Big tests await Penn State linebacker Mauti
College Football Videos
The NFL Scouting Combine is most associated with the 40-yard dash and other physical tests, but the interview process is also a major component of the evaluation extravaganza that starts Wednesday.
Michael Mauti delivered the essence of what he will tell NFL coaches and general managers in Indianapolis when he answered a question about where he is after suffering a knee injury that ended his decorated Penn State career last November.
“There's no doubt in my mind that I will be ready to play at a high level again,” Mauti said.
Mauti will spend the next couple of months trying to convince NFL teams of that.
He has to hope a body of work that made Mauti arguably one of the most significant figures in Penn State sports history is enough to offset the reality that he likely won't be able to run for teams before the draft in late April.
And what will really challenge NFL teams when putting a draft grade on Mauti: He is working his way back from a third serious knee injury in the last five years.
“I've done it twice now, and I'm going to do it again,” Mauti said of making a comeback. “No one was talking about it (in 2012) — the fact that I was coming off an injury, and my play spoke for itself.”
If anyone can convince coaches and general managers that a perceived negative is actually a positive, it is Mauti.
His force of personality, punctuated by a flinty stare and jutted jaw, helped keep Penn State together last July after the NCAA hit the football program with severe sanctions and allowed players to transfer without penalty.
Mauti then enjoyed a season for the ages in helping Penn State overcome an 0-2 start and become one of college football's stories of the year. A knee injury suffered after a low block against Indiana ended Mauti's season in the next-to-last game.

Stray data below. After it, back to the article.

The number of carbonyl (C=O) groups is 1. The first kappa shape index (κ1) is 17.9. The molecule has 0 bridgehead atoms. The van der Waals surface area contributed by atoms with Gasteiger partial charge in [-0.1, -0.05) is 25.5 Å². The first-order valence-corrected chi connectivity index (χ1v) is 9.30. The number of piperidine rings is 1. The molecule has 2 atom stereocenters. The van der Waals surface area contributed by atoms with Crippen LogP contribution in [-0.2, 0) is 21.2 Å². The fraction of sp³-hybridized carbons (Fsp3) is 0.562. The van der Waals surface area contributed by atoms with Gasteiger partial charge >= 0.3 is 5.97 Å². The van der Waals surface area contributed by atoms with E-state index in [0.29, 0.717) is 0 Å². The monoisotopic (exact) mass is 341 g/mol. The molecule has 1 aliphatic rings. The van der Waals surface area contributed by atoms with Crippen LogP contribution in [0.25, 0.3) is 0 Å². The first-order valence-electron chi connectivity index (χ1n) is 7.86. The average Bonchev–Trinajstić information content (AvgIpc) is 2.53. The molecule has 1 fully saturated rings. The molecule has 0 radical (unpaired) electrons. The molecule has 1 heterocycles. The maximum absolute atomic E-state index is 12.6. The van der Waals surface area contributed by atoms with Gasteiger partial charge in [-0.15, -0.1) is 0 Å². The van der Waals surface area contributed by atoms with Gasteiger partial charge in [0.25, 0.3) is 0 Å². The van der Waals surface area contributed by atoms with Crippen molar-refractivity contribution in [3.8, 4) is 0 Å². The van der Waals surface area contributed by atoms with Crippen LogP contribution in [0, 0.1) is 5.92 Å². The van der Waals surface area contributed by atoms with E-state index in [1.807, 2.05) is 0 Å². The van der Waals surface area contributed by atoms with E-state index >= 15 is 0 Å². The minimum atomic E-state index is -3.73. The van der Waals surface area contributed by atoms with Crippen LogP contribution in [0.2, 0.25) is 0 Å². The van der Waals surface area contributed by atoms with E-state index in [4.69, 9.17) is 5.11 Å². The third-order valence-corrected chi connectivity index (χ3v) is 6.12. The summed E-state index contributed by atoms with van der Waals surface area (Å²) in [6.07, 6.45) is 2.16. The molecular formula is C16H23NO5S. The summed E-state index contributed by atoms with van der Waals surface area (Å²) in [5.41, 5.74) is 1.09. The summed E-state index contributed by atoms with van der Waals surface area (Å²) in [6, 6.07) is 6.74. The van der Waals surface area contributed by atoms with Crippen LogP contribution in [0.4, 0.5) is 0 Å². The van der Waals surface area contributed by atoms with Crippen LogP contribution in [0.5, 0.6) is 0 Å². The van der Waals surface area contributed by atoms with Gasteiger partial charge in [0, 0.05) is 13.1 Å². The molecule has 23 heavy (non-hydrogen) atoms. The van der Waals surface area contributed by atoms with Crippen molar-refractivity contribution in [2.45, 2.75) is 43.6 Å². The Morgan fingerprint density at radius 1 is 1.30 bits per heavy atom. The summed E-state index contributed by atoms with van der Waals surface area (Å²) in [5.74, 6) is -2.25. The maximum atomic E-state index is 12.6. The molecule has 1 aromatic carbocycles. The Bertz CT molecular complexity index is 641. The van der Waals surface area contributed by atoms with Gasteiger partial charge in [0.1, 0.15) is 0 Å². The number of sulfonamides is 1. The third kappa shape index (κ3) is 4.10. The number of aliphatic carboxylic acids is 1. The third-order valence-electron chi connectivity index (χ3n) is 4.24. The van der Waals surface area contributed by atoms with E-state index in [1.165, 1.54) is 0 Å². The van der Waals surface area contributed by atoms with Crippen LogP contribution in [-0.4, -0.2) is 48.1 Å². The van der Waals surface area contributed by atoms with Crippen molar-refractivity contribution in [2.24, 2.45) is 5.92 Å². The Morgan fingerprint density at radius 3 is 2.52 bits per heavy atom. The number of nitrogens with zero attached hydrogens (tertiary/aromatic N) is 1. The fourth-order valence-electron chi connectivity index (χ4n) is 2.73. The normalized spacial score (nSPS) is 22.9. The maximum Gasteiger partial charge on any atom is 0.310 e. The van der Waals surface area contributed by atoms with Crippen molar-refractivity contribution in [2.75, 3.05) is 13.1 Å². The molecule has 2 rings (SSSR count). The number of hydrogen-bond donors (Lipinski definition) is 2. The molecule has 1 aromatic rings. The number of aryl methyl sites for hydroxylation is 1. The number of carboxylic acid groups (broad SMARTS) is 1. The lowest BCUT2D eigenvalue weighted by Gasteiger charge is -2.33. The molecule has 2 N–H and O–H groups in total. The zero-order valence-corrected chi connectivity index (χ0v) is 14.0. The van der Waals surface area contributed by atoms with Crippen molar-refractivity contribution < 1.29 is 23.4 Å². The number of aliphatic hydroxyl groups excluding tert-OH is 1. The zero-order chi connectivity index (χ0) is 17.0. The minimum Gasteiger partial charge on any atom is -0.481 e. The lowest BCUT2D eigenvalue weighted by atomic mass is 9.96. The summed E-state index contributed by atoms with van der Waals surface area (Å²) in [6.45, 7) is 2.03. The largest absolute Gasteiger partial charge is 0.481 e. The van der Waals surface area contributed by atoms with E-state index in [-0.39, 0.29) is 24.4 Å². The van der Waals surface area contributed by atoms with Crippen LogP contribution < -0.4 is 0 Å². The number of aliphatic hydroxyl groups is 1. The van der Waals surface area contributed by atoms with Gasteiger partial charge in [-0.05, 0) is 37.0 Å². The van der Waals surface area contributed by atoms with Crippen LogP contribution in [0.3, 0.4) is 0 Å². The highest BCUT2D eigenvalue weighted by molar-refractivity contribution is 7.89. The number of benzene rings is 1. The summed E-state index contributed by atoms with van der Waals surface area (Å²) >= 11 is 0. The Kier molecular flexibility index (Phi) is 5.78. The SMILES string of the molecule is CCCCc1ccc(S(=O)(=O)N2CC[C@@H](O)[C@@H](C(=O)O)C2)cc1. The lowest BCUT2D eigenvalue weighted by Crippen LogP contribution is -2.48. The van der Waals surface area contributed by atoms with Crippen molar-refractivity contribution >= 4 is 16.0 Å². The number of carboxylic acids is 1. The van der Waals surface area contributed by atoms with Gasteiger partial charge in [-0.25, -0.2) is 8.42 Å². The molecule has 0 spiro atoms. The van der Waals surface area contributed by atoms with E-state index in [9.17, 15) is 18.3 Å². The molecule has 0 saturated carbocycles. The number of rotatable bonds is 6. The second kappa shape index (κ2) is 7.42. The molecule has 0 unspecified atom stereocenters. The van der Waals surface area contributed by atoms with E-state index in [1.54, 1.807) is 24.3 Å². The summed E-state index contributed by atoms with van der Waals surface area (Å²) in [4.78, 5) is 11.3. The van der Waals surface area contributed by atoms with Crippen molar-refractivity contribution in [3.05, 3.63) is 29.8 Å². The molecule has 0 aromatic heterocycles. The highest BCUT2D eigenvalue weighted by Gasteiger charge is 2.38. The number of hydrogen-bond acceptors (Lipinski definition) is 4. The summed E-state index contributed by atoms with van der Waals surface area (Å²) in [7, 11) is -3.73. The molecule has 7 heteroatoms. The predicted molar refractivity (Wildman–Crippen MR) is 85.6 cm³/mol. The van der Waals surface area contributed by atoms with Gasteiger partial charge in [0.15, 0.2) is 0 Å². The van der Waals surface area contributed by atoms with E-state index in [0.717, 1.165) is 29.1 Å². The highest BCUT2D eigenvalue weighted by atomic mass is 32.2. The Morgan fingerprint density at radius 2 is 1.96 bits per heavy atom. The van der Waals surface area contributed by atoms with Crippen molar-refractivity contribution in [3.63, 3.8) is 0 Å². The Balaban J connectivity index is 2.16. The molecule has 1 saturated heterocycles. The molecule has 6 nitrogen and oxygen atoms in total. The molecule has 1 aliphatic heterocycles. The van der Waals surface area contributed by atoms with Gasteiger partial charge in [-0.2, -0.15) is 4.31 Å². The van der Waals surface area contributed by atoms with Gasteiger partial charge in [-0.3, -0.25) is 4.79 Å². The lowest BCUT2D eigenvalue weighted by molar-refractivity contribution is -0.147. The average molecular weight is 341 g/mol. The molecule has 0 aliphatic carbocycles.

He still was named Big Ten Linebacker of the Year after recording 96 tackles and intercepting three passes in 11 games. And Penn State coach Bill O'Brien said the team that gambles on Mauti — that will presumably come in the latter part of the seven-round draft — will get a bargain.
“He's a football player,” said O'Brien, who spent 2007-12 with the Patriots before taking his current job. “He's just a great teammate, a great locker room guy. He's the exact opposite of a prima donna. That's why I think somebody should take a chance on him.”
ESPN draft analyst Mel Kiper Jr. said Mauti, who made several All-American teams in 2012, likely would have been a second-round pick if not for suffering the second major injury to his left knee in as many years. Teams now have to project whether Mauti, who would play inside linebacker in a 3-4 defense and outside in a 4-3 scheme, will return as strong as ever.
“He's a warrior, and it's a shame he had the injuries,” Kiper said. “The bloodlines are there, the toughness, the leadership.”
Mauti's father, Rich, played wide receiver in the NFL for eight seasons, seven of them with the Saints. Mauti is leaving nothing to chance in trying to follow his father's path from Penn State to the NFL.
He is training with former Penn State teammate Mike Zordich at Xcel Sports Performance outside of New Orleans and regularly working out as many as six hours a day.
The 6-foot-2, 240-pounder has added muscle and lowered his body fat, and Mauti does squats and power cleans as part of his lifting regimen.
Mauti declined to talk about the exact nature of his injury — he won't run at the Combine and is unlikely to do so at Penn State's Pro Day — but he said it is becoming less of an issue with each passing day.
“You wouldn't know this kid has had a knee injury at all,” said Jason DeMelo, the director of performace at Xcel Sports Performance. “He's killing everything. He just works hard, heals quickly.”
DeMelo has some expertise on the subject.
He worked with Mauti the previous two times the linebacker suffered season-ending knee injuries at Penn State. DeMelo said he also expects Mauti, who will participate in the 225-pound bench press at the Combine, to come back stronger.
“The kid's got unbelievable heart,” DeMelo said.
Mauti tried to reinforce that point to NFL teams when he wrote a letter to every general manager in the league explaining how much playing at football's highest level means to him. Mauti downplayed the letter-writing campaign that the NFL Network reported to his surprise last month, and he was reluctant to talk in depth about it because he didn't want it to come across as self-serving.
“I wanted to let people in the NFL know I was going to be ready to play,” Mauti said, “and I plan on playing in the fall.”
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